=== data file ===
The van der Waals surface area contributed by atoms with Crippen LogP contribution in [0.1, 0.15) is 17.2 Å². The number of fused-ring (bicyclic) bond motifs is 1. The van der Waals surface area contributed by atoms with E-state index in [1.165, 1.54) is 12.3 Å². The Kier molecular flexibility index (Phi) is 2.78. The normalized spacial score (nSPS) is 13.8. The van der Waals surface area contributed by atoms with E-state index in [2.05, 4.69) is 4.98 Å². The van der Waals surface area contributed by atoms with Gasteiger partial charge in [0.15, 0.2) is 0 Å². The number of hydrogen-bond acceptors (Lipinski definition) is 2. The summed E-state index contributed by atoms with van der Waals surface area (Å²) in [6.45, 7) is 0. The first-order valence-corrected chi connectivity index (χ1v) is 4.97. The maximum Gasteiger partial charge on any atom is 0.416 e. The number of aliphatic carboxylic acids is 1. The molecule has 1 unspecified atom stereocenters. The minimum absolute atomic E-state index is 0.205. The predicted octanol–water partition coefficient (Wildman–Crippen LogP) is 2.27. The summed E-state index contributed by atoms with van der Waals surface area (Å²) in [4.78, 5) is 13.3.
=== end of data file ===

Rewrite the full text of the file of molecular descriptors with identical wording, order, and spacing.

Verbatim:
The van der Waals surface area contributed by atoms with Crippen LogP contribution in [0.1, 0.15) is 17.2 Å². The number of fused-ring (bicyclic) bond motifs is 1. The van der Waals surface area contributed by atoms with E-state index in [1.165, 1.54) is 12.3 Å². The Kier molecular flexibility index (Phi) is 2.78. The normalized spacial score (nSPS) is 13.8. The van der Waals surface area contributed by atoms with E-state index in [2.05, 4.69) is 4.98 Å². The van der Waals surface area contributed by atoms with Gasteiger partial charge in [0.15, 0.2) is 0 Å². The number of hydrogen-bond acceptors (Lipinski definition) is 2. The summed E-state index contributed by atoms with van der Waals surface area (Å²) in [6.45, 7) is 0. The first-order valence-corrected chi connectivity index (χ1v) is 4.97. The maximum Gasteiger partial charge on any atom is 0.416 e. The number of aliphatic carboxylic acids is 1. The molecule has 1 unspecified atom stereocenters. The minimum absolute atomic E-state index is 0.205. The predicted octanol–water partition coefficient (Wildman–Crippen LogP) is 2.27. The summed E-state index contributed by atoms with van der Waals surface area (Å²) in [4.78, 5) is 13.3.